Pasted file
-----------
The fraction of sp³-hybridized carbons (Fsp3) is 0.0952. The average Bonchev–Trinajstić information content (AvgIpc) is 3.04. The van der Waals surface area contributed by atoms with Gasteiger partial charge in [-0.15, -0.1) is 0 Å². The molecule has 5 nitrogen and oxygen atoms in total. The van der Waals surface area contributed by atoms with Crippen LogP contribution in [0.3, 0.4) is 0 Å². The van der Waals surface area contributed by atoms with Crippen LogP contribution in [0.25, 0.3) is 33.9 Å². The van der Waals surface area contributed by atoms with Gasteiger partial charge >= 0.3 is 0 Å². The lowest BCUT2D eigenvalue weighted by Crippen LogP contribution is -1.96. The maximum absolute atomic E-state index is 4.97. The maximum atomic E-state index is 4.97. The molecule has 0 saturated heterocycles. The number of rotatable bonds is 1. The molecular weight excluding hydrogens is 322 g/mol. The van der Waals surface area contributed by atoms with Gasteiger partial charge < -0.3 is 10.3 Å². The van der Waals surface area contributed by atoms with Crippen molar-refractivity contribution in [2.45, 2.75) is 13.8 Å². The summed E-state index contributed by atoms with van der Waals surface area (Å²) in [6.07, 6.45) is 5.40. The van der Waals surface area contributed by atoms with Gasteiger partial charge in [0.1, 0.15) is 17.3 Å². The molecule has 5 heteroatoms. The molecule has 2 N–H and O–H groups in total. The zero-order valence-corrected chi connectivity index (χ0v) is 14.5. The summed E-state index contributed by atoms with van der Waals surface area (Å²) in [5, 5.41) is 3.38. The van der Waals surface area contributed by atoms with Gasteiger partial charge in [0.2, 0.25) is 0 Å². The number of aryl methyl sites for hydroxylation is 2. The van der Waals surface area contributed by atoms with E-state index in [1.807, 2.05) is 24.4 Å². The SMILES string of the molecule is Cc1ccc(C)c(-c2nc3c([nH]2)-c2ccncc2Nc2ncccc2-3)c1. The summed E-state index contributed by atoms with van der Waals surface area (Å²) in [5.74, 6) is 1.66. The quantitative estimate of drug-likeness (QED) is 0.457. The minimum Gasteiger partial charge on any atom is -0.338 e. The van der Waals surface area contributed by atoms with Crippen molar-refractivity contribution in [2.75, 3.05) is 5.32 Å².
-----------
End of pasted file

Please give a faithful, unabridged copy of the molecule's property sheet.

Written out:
The fraction of sp³-hybridized carbons (Fsp3) is 0.0952. The average Bonchev–Trinajstić information content (AvgIpc) is 3.04. The van der Waals surface area contributed by atoms with Gasteiger partial charge in [-0.15, -0.1) is 0 Å². The molecule has 5 nitrogen and oxygen atoms in total. The van der Waals surface area contributed by atoms with Crippen LogP contribution in [0.3, 0.4) is 0 Å². The van der Waals surface area contributed by atoms with Crippen LogP contribution in [0.25, 0.3) is 33.9 Å². The van der Waals surface area contributed by atoms with Gasteiger partial charge >= 0.3 is 0 Å². The lowest BCUT2D eigenvalue weighted by Crippen LogP contribution is -1.96. The maximum absolute atomic E-state index is 4.97. The maximum atomic E-state index is 4.97. The molecule has 0 saturated heterocycles. The number of rotatable bonds is 1. The molecular weight excluding hydrogens is 322 g/mol. The van der Waals surface area contributed by atoms with Gasteiger partial charge < -0.3 is 10.3 Å². The van der Waals surface area contributed by atoms with Crippen molar-refractivity contribution in [2.45, 2.75) is 13.8 Å². The summed E-state index contributed by atoms with van der Waals surface area (Å²) in [6.07, 6.45) is 5.40. The van der Waals surface area contributed by atoms with Gasteiger partial charge in [0.1, 0.15) is 17.3 Å². The molecule has 5 heteroatoms. The molecule has 2 N–H and O–H groups in total. The zero-order valence-corrected chi connectivity index (χ0v) is 14.5. The summed E-state index contributed by atoms with van der Waals surface area (Å²) in [5, 5.41) is 3.38. The van der Waals surface area contributed by atoms with Gasteiger partial charge in [0.2, 0.25) is 0 Å². The number of aryl methyl sites for hydroxylation is 2. The van der Waals surface area contributed by atoms with E-state index in [1.807, 2.05) is 24.4 Å². The SMILES string of the molecule is Cc1ccc(C)c(-c2nc3c([nH]2)-c2ccncc2Nc2ncccc2-3)c1. The summed E-state index contributed by atoms with van der Waals surface area (Å²) in [5.74, 6) is 1.66. The quantitative estimate of drug-likeness (QED) is 0.457. The minimum Gasteiger partial charge on any atom is -0.338 e. The van der Waals surface area contributed by atoms with Crippen molar-refractivity contribution in [2.75, 3.05) is 5.32 Å².